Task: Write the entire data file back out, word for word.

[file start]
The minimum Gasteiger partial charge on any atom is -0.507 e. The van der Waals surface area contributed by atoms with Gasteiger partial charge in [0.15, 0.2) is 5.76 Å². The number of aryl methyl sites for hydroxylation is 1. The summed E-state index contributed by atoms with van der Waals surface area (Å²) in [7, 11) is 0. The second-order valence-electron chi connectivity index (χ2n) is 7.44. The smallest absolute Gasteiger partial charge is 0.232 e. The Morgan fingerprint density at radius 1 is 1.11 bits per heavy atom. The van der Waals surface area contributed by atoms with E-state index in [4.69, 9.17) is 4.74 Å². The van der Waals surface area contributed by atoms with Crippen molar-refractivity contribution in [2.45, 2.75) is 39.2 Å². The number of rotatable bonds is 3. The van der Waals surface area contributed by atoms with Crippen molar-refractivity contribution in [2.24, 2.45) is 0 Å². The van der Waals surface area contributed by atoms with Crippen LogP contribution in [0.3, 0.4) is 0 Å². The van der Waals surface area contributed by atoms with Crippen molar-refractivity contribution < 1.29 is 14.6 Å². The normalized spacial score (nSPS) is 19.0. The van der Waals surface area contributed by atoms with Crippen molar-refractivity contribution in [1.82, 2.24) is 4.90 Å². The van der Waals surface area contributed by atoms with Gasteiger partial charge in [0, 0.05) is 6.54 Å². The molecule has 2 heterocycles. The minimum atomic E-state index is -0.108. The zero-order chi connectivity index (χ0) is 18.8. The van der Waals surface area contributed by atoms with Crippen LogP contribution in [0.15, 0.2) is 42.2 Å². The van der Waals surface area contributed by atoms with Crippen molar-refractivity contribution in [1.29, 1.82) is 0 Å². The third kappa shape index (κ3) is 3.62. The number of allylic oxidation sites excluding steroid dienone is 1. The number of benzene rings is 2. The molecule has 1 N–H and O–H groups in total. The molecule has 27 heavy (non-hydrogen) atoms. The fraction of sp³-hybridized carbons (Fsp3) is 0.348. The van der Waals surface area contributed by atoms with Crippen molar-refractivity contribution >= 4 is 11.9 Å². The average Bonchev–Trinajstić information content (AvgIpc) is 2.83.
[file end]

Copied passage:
The minimum Gasteiger partial charge on any atom is -0.507 e. The van der Waals surface area contributed by atoms with Gasteiger partial charge in [0.15, 0.2) is 5.76 Å². The number of aryl methyl sites for hydroxylation is 1. The summed E-state index contributed by atoms with van der Waals surface area (Å²) in [7, 11) is 0. The second-order valence-electron chi connectivity index (χ2n) is 7.44. The smallest absolute Gasteiger partial charge is 0.232 e. The Morgan fingerprint density at radius 1 is 1.11 bits per heavy atom. The van der Waals surface area contributed by atoms with E-state index in [4.69, 9.17) is 4.74 Å². The van der Waals surface area contributed by atoms with Crippen molar-refractivity contribution in [2.45, 2.75) is 39.2 Å². The number of rotatable bonds is 3. The van der Waals surface area contributed by atoms with Crippen molar-refractivity contribution in [2.24, 2.45) is 0 Å². The van der Waals surface area contributed by atoms with Crippen LogP contribution in [0.3, 0.4) is 0 Å². The van der Waals surface area contributed by atoms with Crippen molar-refractivity contribution < 1.29 is 14.6 Å². The normalized spacial score (nSPS) is 19.0. The van der Waals surface area contributed by atoms with Crippen molar-refractivity contribution in [1.82, 2.24) is 4.90 Å². The van der Waals surface area contributed by atoms with Gasteiger partial charge in [0, 0.05) is 6.54 Å². The molecule has 2 heterocycles. The minimum atomic E-state index is -0.108. The zero-order chi connectivity index (χ0) is 18.8. The van der Waals surface area contributed by atoms with Crippen LogP contribution in [0.15, 0.2) is 42.2 Å². The van der Waals surface area contributed by atoms with Crippen molar-refractivity contribution in [1.29, 1.82) is 0 Å². The third kappa shape index (κ3) is 3.62. The number of allylic oxidation sites excluding steroid dienone is 1. The number of benzene rings is 2. The molecule has 1 N–H and O–H groups in total. The molecule has 27 heavy (non-hydrogen) atoms. The fraction of sp³-hybridized carbons (Fsp3) is 0.348. The van der Waals surface area contributed by atoms with Crippen molar-refractivity contribution >= 4 is 11.9 Å². The average Bonchev–Trinajstić information content (AvgIpc) is 2.83.